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Theses Doctoral

Hearing with American Law: On Music as Evidence and Offense in the Age of Mass Incarceration

Smith, Thomas

This dissertation considers how music has been heard with American law during an age of mass incarceration. Drawing upon records in legal archives for thousands of cases from the late 1980s to the present, it describes how legal hearings of music have contributed towards the reproduction of racial injustice. The dissertation takes two distinct modes of hearing as objects for analysis: (1) the hearing of music as evidence; and (2) the hearing of music as an offense. The dissertation describes how, since the late 1980s, the American criminal justice system has routinely and selectively heard rap music as evidence within its investigations and prosecutions. It shows how rap has served variously as a clue or lead during investigations, an aggravator of charges filed and sentences pursued during plea bargaining, a support for arguments against bail, a form of proof for elements of a crime or elements of a sentence enhancement allegation, a support for an affirmative defense, a witness impeacher, a form of proof for an aggravating factor in sentencing, and a support for arguments against parole. The dissertation questions whether quick-fix, colorblind policy proposals are likely to halt this selective hearing of rap, suggesting the need for frank discussions to take place about the political contours of problematization.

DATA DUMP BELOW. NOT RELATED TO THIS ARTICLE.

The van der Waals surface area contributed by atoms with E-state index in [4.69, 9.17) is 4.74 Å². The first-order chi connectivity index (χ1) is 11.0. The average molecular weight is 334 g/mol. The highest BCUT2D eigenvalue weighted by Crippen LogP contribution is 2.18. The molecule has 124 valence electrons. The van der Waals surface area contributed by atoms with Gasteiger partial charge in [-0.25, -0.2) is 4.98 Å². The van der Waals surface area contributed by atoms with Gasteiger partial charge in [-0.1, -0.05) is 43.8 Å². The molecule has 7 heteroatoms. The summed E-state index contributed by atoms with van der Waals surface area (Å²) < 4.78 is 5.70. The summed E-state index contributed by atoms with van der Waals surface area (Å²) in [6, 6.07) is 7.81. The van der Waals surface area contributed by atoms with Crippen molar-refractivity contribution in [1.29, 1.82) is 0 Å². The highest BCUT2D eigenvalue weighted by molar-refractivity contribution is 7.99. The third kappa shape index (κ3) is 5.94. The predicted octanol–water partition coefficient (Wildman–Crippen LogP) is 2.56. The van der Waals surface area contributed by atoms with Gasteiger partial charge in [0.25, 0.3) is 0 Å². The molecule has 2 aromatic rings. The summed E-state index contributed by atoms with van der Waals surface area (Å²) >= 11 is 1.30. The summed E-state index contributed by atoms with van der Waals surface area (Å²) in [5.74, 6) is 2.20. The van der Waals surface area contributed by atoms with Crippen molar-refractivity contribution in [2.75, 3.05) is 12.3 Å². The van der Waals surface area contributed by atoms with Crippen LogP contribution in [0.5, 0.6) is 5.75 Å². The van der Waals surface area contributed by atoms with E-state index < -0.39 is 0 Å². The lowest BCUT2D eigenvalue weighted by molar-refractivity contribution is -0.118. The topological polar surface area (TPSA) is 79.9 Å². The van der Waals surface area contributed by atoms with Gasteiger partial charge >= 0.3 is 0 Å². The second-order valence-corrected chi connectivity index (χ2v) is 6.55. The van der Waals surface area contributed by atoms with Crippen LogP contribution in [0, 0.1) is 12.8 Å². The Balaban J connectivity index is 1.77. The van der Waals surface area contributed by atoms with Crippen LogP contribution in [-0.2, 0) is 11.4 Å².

The dissertation then describes how, over the same time period, through both the criminal justice system and the procedures of administrative law, music has been heard routinely as a subfelony offense. It shows how offenses have been heard in music to facilitate narcotics investigations, raise revenue for cash-strapped municipalities, patrol the borders of the nation, and drive residents from neighborhoods. It demonstrates how the academic study of music can become attentive to harms and injustices made possible through hearing that are not reducible to the restriction of musical freedom, including but not limited to harassment, profiling, the imposition of crushing debts, vehicle impoundment, eviction, and deportation, by engaging in fine-grained study of the social life of music’s regulative rules.

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More About This Work

Academic Units
Music
Thesis Advisors
Lewis, George E.
Degree
Ph.D., Columbia University
Published Here
June 30, 2021